Look! No, not with your eyes. “Look” is without question, the most overused word currently being used in the media. I am not sure why but for some reason, everyone is using it as a means of what we in the media training world call “flagging”, I will get to more of what that means in a minute.

Don’t believe me? Next time you watch any news interview, keep track of how many times you hear “look”. TV hosts are using it, analysts are using it, political experts, politicians, and the President loves “look”. He loves it. In fact, when I first watched him do news interviews, one of the first things I noticed was his use of “look”, as both a means of controlling his message and a means of “flagging”. I teach clients how to flag during my media training and coaching sessions. In simple terms, flagging is a technique used by the interviewee to draw attention to a key message by using “wake up” words. Wake-up words are words or phrases which have a tendency to wake-up the audience or reporter, and draw attention when you want it. As an example, you might say during an interview, “if there is one thing you should take away from this it is this….”. That is how you flag a message and subsequently, increase the odds of your key message being heard.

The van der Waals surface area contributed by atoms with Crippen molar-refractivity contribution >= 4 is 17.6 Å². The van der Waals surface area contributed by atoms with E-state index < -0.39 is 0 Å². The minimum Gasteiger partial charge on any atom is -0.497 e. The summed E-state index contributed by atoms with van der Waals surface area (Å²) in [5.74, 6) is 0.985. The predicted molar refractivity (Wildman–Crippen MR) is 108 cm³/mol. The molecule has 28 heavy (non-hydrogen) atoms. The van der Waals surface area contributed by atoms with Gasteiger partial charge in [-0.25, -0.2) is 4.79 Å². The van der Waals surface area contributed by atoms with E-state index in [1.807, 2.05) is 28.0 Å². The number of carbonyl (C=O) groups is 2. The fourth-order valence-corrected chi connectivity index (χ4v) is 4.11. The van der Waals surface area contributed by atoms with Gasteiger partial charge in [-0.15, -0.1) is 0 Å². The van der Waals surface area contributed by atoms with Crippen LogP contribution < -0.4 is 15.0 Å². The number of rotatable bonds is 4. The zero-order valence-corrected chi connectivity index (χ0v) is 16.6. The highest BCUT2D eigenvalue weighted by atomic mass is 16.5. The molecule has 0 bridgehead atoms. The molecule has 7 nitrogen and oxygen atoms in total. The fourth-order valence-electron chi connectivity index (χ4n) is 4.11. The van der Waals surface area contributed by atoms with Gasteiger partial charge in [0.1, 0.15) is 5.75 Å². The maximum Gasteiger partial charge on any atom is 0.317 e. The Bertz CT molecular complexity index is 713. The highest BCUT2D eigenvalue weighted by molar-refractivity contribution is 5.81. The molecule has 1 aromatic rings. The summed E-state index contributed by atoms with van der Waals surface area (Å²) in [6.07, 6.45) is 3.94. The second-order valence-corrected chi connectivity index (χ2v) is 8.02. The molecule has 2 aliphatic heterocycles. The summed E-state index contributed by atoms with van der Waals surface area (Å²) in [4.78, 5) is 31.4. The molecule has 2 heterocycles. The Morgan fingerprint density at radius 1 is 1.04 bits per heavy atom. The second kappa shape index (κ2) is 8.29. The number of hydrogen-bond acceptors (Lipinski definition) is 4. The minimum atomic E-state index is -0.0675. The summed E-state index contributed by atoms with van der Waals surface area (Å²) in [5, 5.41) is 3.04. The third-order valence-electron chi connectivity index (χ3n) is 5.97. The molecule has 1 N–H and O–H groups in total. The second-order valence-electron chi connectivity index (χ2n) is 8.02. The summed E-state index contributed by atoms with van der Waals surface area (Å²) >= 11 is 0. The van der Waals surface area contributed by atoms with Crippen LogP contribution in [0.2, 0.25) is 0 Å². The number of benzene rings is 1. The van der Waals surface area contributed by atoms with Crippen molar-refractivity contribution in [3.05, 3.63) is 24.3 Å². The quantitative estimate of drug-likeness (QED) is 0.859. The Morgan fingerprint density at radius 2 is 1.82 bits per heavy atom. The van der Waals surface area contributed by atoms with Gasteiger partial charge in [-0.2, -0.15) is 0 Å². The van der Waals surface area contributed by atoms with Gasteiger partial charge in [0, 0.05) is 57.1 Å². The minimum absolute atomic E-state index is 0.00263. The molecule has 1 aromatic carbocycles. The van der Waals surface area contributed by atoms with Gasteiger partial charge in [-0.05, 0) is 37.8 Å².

All of us probably have some degree of “go to” words or expressions we use everyday in communication to flag, and we don’t even know it.  My youngest son is using “at the end of the day…”. Mine was “basically”. I didn’t even know I was using it as a TV news reporter until a viewer in Tucson sent me an email and pointed out that every time I was about to make a point during a live shot, I said “basically” before I made my point. Because of his feedback, I was able to eliminate that annoying and ineffective habit.

So how exactly did “look” become the most overused flagging term of 2016? Again, no clue. Is it a bad thing? That depends. If “look” becomes so cliche’ that it takes away from the primary message, than yes, it’s a bad thing.